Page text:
If the list of what to ask for gets rather long, then write it down and have your student practice what they will say to the teacher. Easiest is best. If they have their needs written out then they can hand the page to the teacher. For example, “Because of my dyslexia, I need to have things read to me. Here’s a list of things I need to be successful in your class.”

If you’re the parent, use open-ended questions to check-in as well as specific ones. So for example, you can ask “I wanted to ask you how things are going and if you’re having enough time to finish and check your work.” You can also ask, “would it help if we could have a way you could have the word problems read to you?” (for example, text to-speech, scanning pen, or para-educator).

 

COPY OF TEXTBOOKS AT HOME

Are you able to read your textbooks ok or would it be better getting an e-book or audiobook? All dyslexic students should also be given the option to have an extra copy of their textbooks at home. When a textbook is sent home with students, they have more time to finish their reading or have a family member read the text to them in some cases.

When you see them working on homework – check-in there as well. Many students aren’t able to fully comprehend the written directions – or they may misinterpret them.

If homework and assignments are posted online on a classroom web page, for instance, then students can use their browser text-to-speech to have pages read to them. Some students may like Rewordify.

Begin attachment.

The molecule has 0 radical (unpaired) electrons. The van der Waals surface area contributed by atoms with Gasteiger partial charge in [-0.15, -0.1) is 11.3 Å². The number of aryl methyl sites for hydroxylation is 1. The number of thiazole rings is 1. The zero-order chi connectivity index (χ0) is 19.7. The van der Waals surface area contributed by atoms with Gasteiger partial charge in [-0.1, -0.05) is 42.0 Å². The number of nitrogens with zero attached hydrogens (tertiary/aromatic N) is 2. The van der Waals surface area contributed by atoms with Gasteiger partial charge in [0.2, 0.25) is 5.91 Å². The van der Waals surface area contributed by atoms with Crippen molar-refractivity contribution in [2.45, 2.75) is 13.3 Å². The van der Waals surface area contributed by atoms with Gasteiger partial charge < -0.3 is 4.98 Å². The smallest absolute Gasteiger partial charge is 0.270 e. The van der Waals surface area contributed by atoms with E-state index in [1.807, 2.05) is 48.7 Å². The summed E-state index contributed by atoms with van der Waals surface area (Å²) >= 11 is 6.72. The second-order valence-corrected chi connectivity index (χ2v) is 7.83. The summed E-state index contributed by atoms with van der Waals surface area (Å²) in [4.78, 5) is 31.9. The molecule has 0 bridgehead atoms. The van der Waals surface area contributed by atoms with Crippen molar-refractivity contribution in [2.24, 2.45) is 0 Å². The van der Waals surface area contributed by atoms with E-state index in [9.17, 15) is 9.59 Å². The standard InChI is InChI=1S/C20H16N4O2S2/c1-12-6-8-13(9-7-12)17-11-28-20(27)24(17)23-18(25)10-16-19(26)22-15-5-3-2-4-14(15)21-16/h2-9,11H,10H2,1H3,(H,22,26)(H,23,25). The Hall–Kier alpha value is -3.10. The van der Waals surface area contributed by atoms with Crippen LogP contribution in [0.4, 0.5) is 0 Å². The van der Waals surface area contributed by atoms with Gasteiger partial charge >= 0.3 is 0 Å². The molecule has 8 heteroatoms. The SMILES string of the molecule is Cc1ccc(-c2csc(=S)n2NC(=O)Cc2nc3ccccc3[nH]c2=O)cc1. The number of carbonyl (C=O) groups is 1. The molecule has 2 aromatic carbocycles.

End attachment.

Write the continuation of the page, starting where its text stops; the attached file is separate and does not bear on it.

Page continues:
SELF-ADVOCACY AT WORK

Self-advocacy at work can take many forms, depending on the severity of one’s challenges.

When we surveyed and interviewed hundreds of people for a wide variety of careers, people said their decisions to disclose were very individual – depending on the work they were being asked to do and what their co-worker or supervisor (if any) situation was like.

DISCLOSING BUT NOT DISCLOSING

Some people told us that they disclosed some requests they might have (for instance not wanting to take notes or write on the board or be the only person to proofread messages before posting to social media) to co-workers or a supervisor, but did not mention dyslexia. For example, one person told us when he was asked to write on the board during a meeting that he said “I can do it, but my handwriting is pretty bad, so you may not be able to read it…” After that, another person volunteered.